Polyester – is very common among outdoor fabrics and can be found on most labels as a blend with other fabrics. It’s basically plastic cloth, it’s durable, wrinkle-resistant, lightweight, breathable, and non-absorbent, which means that moisture from your skin evaporates instead of being drawn into the material. Polyester also repels UV rays and insulates you even when it’s wet. Polyester isn’t the warmest fabric and also tends to retain smells.
Polypropylene – is made from plastic and is completely water-resistant. It is usually used as a base layer so that even after building up a sweat, what’s touching you is completely dry. Polypropylene forces moisture to pass through its fibers, expelling it to the fabric’s surface where it can evaporate. Like polyester, it’s not super warm, but can make a good blended material for a base layer.
Spandex – (also known by the brand name Lycra) puts the stretch in workout wear. The synthetic fabric can expand to nearly 600 percent of its size, offers an unrestricted range of motion, and then snaps back in place. Spandex is also breathable, wicks moisture, and dries quickly. It’s used as a blend in many base layers because of the stretch.
Many other patented fabrics exist that you’ll find on clothing labels, but what characteristics you need to look for depend on what layer you’re shopping for. Layering your clothing is important because it gives you options. You can add or remove layers depending on the situation you’re in. Wearing multiple layers also provides better insulation than a single thick layer because it creates more pockets of warm air with less material and weight.
Let’s look at a good layering system for staying warm in cold weather.
The base layer is the layer right against your skin. Its main function is to keep you dry, comfortable, and also adds insulation value, but typically not too much unless you opt for thicker base materials like these awesome wool thermals
Base layers should always be moisture-wicking and stretchable meaning they usually have some amount of spandex in them. I like these as my base layer for most situations:
I like these because they’re not too heavy, they breathe well, and they keep me warm. I’m typically very active when I’m out and about, so I like the lightweight wool base layers. If I’m going winter camping or something like that where I’ll likely be sitting still for a long time, I may prefer a heavier weight-base layer. In my opinion, nothing beats 100% merino wool.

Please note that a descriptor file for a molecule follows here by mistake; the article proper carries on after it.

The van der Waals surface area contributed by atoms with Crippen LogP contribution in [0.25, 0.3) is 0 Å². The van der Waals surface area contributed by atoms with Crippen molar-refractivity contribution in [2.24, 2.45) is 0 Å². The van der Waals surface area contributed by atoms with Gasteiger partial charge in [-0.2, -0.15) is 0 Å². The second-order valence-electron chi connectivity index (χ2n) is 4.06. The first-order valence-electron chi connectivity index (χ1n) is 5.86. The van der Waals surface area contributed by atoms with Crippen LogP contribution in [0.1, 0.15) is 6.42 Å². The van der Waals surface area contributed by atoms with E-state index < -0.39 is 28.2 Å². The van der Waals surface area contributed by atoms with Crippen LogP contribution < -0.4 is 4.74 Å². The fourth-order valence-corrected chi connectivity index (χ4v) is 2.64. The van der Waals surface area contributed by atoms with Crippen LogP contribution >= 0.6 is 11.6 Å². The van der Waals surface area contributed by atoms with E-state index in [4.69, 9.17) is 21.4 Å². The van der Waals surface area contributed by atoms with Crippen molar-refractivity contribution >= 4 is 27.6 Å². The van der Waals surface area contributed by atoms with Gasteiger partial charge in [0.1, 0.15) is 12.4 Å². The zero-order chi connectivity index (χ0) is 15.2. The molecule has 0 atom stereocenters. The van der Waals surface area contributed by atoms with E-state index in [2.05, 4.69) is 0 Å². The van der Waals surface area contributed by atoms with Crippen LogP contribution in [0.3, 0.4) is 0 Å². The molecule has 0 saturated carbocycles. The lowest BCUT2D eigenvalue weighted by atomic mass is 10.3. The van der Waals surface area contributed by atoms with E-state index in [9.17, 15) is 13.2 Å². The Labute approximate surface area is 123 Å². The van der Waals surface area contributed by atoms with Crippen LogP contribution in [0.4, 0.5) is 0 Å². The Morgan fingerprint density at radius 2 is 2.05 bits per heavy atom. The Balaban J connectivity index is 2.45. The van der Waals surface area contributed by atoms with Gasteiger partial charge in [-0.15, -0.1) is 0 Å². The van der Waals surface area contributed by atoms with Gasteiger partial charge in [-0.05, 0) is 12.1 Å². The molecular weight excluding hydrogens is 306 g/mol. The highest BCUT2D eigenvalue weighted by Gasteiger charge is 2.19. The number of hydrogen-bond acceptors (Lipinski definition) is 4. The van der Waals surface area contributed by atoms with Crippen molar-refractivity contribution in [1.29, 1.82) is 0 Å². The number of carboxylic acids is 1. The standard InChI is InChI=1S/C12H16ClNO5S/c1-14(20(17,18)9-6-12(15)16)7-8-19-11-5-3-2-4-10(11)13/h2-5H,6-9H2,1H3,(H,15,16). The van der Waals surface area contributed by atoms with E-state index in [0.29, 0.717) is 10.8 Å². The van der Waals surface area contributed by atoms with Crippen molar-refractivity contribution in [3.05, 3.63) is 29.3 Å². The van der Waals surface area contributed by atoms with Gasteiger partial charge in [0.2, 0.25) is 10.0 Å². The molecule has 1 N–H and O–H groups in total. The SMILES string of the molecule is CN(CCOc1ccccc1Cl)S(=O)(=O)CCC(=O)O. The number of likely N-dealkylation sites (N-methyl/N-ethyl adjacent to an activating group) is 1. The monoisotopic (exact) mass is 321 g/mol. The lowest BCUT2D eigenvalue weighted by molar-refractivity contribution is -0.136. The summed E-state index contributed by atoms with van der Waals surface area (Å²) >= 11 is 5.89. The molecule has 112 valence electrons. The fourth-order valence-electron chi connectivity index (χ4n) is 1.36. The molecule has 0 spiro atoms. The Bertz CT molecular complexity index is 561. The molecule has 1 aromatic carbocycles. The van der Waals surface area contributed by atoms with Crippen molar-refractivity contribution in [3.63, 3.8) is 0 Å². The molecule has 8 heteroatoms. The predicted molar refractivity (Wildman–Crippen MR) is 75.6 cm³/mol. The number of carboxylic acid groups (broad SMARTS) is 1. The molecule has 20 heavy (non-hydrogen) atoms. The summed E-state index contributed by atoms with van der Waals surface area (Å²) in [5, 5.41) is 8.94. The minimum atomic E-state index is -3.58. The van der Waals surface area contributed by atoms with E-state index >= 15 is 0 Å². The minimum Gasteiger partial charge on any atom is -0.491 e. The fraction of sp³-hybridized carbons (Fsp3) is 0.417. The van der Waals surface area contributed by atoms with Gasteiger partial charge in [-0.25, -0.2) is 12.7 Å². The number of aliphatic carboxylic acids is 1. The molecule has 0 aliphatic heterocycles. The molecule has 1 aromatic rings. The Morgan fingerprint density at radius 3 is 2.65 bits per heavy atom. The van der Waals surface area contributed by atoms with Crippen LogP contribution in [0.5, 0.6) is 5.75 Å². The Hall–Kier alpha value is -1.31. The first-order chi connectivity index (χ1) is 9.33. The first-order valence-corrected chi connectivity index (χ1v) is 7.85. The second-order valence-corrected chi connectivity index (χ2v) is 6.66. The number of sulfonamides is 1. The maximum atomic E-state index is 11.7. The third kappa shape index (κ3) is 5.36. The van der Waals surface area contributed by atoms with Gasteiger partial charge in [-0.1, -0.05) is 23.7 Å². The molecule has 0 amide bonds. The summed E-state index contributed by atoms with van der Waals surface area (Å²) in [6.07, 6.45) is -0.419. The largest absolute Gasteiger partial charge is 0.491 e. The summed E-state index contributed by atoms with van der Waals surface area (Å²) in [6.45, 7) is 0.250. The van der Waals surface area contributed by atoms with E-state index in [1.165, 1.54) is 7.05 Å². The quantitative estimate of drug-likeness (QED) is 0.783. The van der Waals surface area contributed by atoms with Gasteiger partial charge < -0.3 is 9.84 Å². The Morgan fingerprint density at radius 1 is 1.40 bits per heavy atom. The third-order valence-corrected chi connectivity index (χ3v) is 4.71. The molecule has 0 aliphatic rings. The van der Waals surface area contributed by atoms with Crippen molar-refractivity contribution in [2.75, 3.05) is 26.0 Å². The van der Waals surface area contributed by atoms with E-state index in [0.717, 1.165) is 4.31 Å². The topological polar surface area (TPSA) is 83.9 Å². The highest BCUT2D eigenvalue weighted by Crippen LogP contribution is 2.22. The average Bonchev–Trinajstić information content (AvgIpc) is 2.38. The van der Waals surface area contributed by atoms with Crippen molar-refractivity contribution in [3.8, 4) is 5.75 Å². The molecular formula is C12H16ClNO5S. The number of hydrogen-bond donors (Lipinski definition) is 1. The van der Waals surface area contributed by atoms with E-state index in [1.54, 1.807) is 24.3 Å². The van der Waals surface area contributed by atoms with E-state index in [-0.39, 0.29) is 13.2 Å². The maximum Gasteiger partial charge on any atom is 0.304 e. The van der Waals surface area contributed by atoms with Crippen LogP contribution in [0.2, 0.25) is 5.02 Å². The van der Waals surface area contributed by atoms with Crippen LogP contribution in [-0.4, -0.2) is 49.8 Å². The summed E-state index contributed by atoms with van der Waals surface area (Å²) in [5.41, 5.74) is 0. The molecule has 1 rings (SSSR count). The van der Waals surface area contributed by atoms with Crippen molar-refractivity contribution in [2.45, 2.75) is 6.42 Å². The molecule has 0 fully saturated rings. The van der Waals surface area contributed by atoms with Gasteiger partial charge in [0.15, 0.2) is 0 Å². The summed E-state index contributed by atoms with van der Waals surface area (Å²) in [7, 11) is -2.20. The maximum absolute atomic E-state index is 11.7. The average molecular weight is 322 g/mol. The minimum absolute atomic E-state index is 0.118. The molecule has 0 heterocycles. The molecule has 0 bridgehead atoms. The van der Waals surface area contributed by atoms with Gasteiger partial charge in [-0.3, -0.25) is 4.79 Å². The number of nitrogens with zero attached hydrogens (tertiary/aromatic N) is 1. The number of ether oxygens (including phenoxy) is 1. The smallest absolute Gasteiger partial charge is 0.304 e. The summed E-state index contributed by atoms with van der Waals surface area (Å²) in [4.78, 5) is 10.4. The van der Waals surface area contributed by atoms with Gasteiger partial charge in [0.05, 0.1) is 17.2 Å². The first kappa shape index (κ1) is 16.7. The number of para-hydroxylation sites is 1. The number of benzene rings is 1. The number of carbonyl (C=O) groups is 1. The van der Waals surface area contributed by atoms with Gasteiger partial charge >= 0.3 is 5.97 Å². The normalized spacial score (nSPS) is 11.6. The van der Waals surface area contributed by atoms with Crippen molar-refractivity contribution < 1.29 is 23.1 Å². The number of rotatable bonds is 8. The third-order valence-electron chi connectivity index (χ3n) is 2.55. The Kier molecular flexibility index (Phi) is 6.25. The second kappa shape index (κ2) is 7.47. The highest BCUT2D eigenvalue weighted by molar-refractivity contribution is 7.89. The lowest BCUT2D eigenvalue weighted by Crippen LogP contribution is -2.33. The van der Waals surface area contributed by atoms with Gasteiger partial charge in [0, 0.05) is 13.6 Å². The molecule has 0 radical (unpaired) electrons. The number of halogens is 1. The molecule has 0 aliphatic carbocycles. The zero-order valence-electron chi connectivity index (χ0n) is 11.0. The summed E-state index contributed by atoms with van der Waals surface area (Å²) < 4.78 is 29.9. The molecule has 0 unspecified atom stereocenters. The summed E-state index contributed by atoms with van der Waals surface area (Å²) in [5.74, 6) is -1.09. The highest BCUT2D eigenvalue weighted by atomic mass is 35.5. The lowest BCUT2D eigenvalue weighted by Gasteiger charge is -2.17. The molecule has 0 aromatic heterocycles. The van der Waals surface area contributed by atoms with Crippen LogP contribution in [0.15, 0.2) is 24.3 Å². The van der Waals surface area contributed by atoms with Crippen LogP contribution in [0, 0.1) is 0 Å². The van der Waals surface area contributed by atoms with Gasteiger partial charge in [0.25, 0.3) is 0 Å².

The insulating layer is next and it should be as warm as the situation calls for. It doesn’t have to be waterproof on the outside, but it should be breathable to allow water vapor to escape. Typical insulating layers I use are down puffy jackets, wool, fleece, or synthetic insulation layers. Insulating layers should be lightweight for most outdoor activities and should be thick. The extra thickness is what insulates you by creating layers of air pockets. Down is probably the best insulating material because it has all these properties and it packs away super small so you can fit it in your pack when you don’t need it. It’s also the most expensive, but if you want to stay warm, it’s worth it.
Keep insulating layers dry to stay warm. If it’s snowing or raining, or you’ll be down on the wet ground, be sure to cover them with an outer shell layer. If they get wet, they will be much less effective at keeping you warm.
When the weather is warm enough or you’re working hard enough, you don’t need an insulating layer, but if you’re out in cold environments, it’s a good idea to have one packed away just in case you get stuck and need to stay in one spot for long. You can get surprisingly cold even when the air temp is in the 60’s.
A vest is also good to have so you can insulate your core, but keep your arms out for better ventilation.
Your outer shell is the final piece of the puzzle to staying warm. Its job is to keep you dry and block the wind. It must also be able to breathe or all your other layers will fill up with sweat and water vapor like a greenhouse. Wind can suck a lot of heat out of you very quickly. Think about that fan in the summertime.